'Third Jihad' Narrator Defends NYPD's Kelly At Police HQ
The narrator of the controversial "Third Jihad" documentary -- which caused so many headaches for New York City Police Commissioner, Ray Kelly -- defended Kelly's tactics of doing surveillance on Muslim businesses and college student associations on Monday.

"When you look at terrorism arrests, of the last 200 arrests, over 80 percent have been from Muslims, yet we're only 1 ½ percent of the population," Dr. Zuhdi Jasser pointed out, in a press conference outside Police Headquarters in downtown Manhattan. "If we can't speak up as Americans, I might as well live in Syria."

Jasser appeared with other Muslim-American organizations to rally in support of Commissioner Kelly, who's been criticized in recent months for surveillance of Muslim-owned businesses in New York and, it turns out, in New Jersey. Kelly has received broad support from Republican Congressman, Peter King, of Long Island--Chair of the Homeland Security Committee in the House of Representatives. But King's fellow Republican, Governor Chris Christie of New Jersey, was angered by reports that Kelly's NYPD did surveillance of Muslim businesses in Newark, without notifying the correct law enforcement counterparts in the Garden State. This past Friday, Rep. King suggested Christie was trying to "score cheap political points" instead of saving lives, by complaining about Kelly's NYPD in New Jersey. Christie came out swinging on Monday.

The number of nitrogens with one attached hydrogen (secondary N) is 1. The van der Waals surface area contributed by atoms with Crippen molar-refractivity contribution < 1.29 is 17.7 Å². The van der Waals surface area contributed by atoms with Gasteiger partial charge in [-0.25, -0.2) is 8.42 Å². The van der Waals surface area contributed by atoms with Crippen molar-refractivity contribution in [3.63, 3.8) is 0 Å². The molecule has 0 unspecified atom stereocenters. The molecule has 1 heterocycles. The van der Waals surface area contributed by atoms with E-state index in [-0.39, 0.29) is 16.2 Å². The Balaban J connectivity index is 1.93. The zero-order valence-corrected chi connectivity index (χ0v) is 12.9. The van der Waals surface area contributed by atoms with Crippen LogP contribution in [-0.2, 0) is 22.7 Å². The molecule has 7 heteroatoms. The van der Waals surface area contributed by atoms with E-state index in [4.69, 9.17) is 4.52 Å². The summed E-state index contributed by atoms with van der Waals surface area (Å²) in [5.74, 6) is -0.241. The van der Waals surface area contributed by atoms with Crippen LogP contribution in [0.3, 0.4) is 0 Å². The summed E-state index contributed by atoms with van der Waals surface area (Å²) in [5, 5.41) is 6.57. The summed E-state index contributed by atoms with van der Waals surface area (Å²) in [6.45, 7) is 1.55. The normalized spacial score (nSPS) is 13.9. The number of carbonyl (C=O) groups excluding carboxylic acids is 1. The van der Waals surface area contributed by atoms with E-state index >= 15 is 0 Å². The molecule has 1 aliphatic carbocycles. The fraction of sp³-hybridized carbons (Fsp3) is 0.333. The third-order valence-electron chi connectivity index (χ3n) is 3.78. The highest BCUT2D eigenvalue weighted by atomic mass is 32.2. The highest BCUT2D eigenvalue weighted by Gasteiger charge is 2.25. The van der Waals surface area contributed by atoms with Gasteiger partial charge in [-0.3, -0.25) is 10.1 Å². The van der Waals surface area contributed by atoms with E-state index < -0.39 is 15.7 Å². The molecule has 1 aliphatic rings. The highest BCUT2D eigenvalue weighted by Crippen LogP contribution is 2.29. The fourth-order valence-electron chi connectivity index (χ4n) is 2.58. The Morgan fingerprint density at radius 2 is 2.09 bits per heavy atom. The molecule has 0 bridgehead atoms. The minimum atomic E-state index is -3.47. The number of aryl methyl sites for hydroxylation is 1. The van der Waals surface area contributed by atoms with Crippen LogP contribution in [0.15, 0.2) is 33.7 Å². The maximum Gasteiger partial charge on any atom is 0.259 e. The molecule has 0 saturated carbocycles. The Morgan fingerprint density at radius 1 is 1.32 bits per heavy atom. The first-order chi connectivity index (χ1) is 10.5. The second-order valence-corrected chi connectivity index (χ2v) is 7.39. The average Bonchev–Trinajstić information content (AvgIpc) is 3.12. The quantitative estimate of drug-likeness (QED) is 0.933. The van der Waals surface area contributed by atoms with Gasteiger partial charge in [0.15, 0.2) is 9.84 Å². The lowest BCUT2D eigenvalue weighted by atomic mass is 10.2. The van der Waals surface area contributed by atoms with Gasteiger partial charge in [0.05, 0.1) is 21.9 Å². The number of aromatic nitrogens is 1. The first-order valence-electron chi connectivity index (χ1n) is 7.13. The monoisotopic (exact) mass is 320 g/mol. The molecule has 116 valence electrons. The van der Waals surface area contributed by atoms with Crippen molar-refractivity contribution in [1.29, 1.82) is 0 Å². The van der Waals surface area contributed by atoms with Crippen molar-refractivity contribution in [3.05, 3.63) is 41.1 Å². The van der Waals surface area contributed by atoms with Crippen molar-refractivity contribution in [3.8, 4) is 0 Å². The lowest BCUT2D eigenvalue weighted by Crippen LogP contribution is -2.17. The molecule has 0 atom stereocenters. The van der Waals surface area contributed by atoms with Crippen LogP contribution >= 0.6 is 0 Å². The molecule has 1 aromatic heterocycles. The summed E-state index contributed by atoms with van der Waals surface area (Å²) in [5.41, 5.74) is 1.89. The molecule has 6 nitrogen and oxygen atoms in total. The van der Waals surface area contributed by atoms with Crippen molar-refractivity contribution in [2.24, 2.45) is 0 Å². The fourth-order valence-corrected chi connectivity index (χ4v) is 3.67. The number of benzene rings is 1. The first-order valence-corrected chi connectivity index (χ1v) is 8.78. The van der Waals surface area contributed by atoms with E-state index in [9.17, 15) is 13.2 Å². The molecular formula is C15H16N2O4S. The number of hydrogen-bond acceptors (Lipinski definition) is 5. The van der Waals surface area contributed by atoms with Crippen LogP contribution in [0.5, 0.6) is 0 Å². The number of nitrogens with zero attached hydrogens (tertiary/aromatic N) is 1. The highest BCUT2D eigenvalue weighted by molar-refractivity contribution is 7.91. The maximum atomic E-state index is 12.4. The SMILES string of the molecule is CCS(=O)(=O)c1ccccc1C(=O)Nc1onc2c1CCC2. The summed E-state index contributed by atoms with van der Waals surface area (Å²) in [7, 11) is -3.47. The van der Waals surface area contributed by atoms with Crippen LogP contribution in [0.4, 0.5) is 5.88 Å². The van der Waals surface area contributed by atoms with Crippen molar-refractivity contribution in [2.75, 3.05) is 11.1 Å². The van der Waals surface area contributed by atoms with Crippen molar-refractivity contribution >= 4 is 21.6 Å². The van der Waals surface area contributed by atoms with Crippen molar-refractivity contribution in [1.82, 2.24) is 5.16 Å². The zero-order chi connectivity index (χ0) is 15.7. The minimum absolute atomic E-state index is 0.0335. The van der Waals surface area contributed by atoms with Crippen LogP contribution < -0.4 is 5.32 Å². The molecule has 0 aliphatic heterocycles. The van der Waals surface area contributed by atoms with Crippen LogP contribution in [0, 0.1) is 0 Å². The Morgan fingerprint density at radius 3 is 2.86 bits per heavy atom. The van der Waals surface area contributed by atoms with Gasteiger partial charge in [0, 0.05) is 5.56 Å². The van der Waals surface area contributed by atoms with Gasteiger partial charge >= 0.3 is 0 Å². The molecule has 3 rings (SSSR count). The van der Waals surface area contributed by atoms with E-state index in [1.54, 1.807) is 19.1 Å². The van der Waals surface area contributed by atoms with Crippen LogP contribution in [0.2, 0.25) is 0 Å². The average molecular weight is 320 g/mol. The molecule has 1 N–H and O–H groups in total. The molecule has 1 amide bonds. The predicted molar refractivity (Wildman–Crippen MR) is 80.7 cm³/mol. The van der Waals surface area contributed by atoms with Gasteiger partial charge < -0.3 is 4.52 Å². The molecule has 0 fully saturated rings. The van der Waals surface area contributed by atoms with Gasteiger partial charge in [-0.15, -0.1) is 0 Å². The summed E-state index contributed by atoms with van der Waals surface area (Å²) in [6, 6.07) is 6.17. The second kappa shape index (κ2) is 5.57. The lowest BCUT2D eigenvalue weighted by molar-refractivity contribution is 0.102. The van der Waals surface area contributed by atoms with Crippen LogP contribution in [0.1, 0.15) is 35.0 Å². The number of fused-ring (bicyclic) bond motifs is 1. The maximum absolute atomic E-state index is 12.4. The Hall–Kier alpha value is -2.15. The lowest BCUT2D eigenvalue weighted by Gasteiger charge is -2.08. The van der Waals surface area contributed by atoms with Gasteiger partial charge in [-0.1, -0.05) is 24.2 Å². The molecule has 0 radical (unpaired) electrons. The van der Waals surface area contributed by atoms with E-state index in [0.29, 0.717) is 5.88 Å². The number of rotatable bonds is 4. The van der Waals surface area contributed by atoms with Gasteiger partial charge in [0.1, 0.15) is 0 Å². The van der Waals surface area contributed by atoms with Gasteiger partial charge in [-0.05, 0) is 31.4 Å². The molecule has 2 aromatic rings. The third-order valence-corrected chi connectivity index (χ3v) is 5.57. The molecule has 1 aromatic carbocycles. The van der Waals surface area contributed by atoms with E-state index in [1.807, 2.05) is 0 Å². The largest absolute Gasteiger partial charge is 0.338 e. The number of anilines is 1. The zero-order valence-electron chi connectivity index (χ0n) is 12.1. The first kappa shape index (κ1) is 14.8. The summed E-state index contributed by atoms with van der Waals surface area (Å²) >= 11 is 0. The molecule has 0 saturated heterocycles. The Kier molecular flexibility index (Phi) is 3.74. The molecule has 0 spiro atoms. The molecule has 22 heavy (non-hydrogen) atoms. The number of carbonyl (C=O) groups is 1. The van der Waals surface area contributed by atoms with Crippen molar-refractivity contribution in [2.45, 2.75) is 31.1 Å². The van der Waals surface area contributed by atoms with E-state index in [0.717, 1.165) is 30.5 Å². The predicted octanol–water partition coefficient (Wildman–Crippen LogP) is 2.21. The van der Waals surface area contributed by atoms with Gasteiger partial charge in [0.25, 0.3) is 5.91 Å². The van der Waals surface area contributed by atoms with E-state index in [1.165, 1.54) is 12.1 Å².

"Listen, Rep. King can say whatever he wants to say to defend his buddy, Ray Kelly. This is New York politics," the New Jersey governor began. "I understand how great they think they are. They are not all-knowing and all-being."

Christie continued that New York law enforcement, even Ray Kelly, needs to coordinate with authorities in his state. "You're going to come into New Jersey? Make one phone call!--to the Joint Terrorism Task Force in Newark." Christie pointed out that two members of the JTTF in Newark are investigators from the NYPD. "How about they just tell his guys what they're doing," Christie said sarcastically, in reference to Kelly.

Regarding King, Christie--a former United States Attorney--continued, "I'll put my record up to fighting terror in this country against King's anytime. I'll stand up to him anytime."

Earlier, Christie pointed out, " I prosecuted terrorism cases. He never did."

Congressman King appeared with the Muslim-American groups at the Manhattan rally for Commissioner Kelly, noting that after the first, World Trade Center bombing in 1993, law enforcement failed to see the larger threat that ultimately exploded with the 9/11 terror attacks nine years later, leaving nearly three thousand people dead. "I think there are a number of attacks, throughout the 90's, that at the time we did not realize were part of a much larger mosaic and threat to the United States," King told PIX 11. King was responding to a question about one attack at the Empire State Building in 1997, when an elderly Palestinian man sprayed bullets at more than a half dozen tourists on the 86th floor Observation deck, killing one of them.

Governor Christie was upset about the NYPD monitoring a Muslim Student Association at Rutgers University in New Brunswick, but one of the Muslim activists today insisted the associations can be a breeding ground for terror plots. Tarek Fatah, who's with a group called the Muslim Canadian Congress, said, "The 'Toronto 18' terrorists all came from a background of Muslim Student Associations."

And Jasser, the "Third Jihad" narrator, pointed out that American-raised Al Qaeda leader, Anwar al-Awlaki--who was killed by a CIA drone last fall in Yemen--was also a product of a Muslim Student Association. Jasser said the surveillance programs are about national security. "This is not about spying," he insisted.